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Hand Fractures

Fractures to bones in the hand can lead to chronic pain, stiffness, and reduced range of motion, which may impact daily activities and grip strength. Some individuals may develop arthritis in the affected joints, particularly if the fracture involves the joint surfaces. In cases of severe or improperly healed fractures, there can be permanent deformities. Nerve damage associated with the fracture can also lead to numbness or tingling sensations. Ensuring proper treatment and following a rehabilitation program with physical therapy is crucial to minimise these long-term complications and aid in the recovery of hand function.

Hand fracture X-ray

Helpful Information

A hand fracture refers to a break in one or more of the bones within the hand, which includes the small bones of the fingers (phalanges) and the bones of the wrist (carpals). This injury can result from direct blows, falls, or twisting movements. Symptoms typically include pain, swelling, bruising, and reduced mobility or inability to move the fingers or thumb. Diagnosis is usually confirmed through X-rays. Treatment varies depending on the severity and location of the fracture and may involve splinting, casting, or surgery to ensure proper healing and restore function to the hand. In some scenarios, hand fractures can be caused by the wrongdoing or negligence of a third party. In these circumstances, it may be possible to bring an injury compensation claim.

What are phalanges?

Phalanges are the small bones that make up the fingers and toes. Each finger and toe, except the thumb and big toe, has three phalanges—proximal, middle, and distal—while the thumb and big toe each have two, lacking the middle phalanx. These bones provide structure and mobility, enabling fine movements and the handling of objects.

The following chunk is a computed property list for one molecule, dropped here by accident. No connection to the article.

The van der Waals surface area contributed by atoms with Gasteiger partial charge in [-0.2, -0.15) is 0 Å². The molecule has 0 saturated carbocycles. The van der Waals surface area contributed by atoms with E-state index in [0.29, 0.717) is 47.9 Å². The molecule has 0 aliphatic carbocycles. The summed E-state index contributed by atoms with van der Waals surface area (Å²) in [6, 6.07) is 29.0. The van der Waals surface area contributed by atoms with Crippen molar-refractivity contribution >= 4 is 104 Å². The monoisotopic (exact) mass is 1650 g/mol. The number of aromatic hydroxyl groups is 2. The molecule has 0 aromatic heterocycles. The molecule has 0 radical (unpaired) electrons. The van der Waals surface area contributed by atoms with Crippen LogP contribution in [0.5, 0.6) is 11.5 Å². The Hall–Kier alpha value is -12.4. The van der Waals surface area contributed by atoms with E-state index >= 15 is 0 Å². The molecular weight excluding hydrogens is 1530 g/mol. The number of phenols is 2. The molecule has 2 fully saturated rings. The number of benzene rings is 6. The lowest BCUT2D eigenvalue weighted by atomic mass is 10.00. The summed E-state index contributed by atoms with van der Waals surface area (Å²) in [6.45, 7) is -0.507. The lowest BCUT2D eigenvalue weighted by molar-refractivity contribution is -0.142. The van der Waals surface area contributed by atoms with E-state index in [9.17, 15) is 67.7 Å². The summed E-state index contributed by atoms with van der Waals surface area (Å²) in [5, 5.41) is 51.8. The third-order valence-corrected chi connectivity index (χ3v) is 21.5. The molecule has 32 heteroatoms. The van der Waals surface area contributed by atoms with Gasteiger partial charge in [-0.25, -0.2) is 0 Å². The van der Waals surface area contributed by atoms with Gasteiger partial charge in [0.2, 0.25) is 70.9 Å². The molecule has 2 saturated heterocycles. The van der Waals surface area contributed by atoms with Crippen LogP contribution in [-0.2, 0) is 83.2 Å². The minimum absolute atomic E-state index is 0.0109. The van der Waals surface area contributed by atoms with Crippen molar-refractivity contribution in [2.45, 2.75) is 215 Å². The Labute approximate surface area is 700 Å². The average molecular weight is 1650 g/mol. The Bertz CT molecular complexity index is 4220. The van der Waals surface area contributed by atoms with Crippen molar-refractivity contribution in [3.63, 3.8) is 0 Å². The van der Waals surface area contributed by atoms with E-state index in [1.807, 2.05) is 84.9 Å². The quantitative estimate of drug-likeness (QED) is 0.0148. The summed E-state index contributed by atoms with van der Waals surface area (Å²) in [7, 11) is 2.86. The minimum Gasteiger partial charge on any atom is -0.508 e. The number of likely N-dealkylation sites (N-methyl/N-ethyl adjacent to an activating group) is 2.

What are metacarpal bones?

Metacarpal bones are the five long bones located in the hand between the wrist and the fingers. They form the skeleton of the palm and are numbered from one to five, starting from the thumb side. Each metacarpal bone connects to a phalanx, supporting the hand’s structure and facilitating movement and grip.

What are carpal bones?

Carpal bones are the eight small bones that make up the wrist, connecting the forearm to the hand. They are arranged in two rows of four and work together to facilitate complex movements of the wrist and provide a stable base for the hand. These bones play a crucial role in the flexibility and function of the wrist.

What are the most common causes of injuries to these bones?

Injuries to the phalanges, metacarpals, and carpal bones often result from falls, direct impacts, or twisting motions. Common causes include sports accidents, workplace injuries, and road traffic accidents. Falls where a person tries to catch themselves with an outstretched hand are a common cause of fractures in these bones. Repetitive stress or overuse can also cause injuries, particularly in athletes or workers performing repetitive hand motions. Additionally, conditions like osteoporosis can weaken the bones, making them more susceptible to fractures from minor trauma or falls.

Can I bring a compensation claim for a hand fracture?

Yes, you can bring a compensation claim for injuries to the hand bones if they occur due to someone else’s negligence or in a work-related incident. In cases of workplace injuries, compensation may cover medical expenses and lost wages. If the injury results from an accident like a car crash or a public place fall, where another party is at fault, you may also have the grounds to pursue an injury claim. It’s important to document the injury, seek medical attention, and consult with a legal professional to understand your rights and the viability of your claim.

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Flor McCarthy

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wears multiple hats, not only as the managing partner of one of Ireland’s leading law firms, but also as an author, speaker and an acknowledged expert in client service, innovation and marketing.

Beginning his academic journey at UCC, Flor furthered his education with a master’s degree in law from UCD. After gaining valuable experience as a solicitor in Dublin, the allure of home and the family brought him back to West Cork to contribute his expertise to the family business.
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is a seasoned solicitor with almost 20 years of experience, specialises in personal injury and medical negligence claims, focusing particularly on high-value compensation cases. His extensive litigation experience spans Circuit Court, High Court and Supreme Court levels.

John's practice involves a diverse range of cases, from personal injury and wrongful death to property damage, defective products, professional negligence and judicial reviews.
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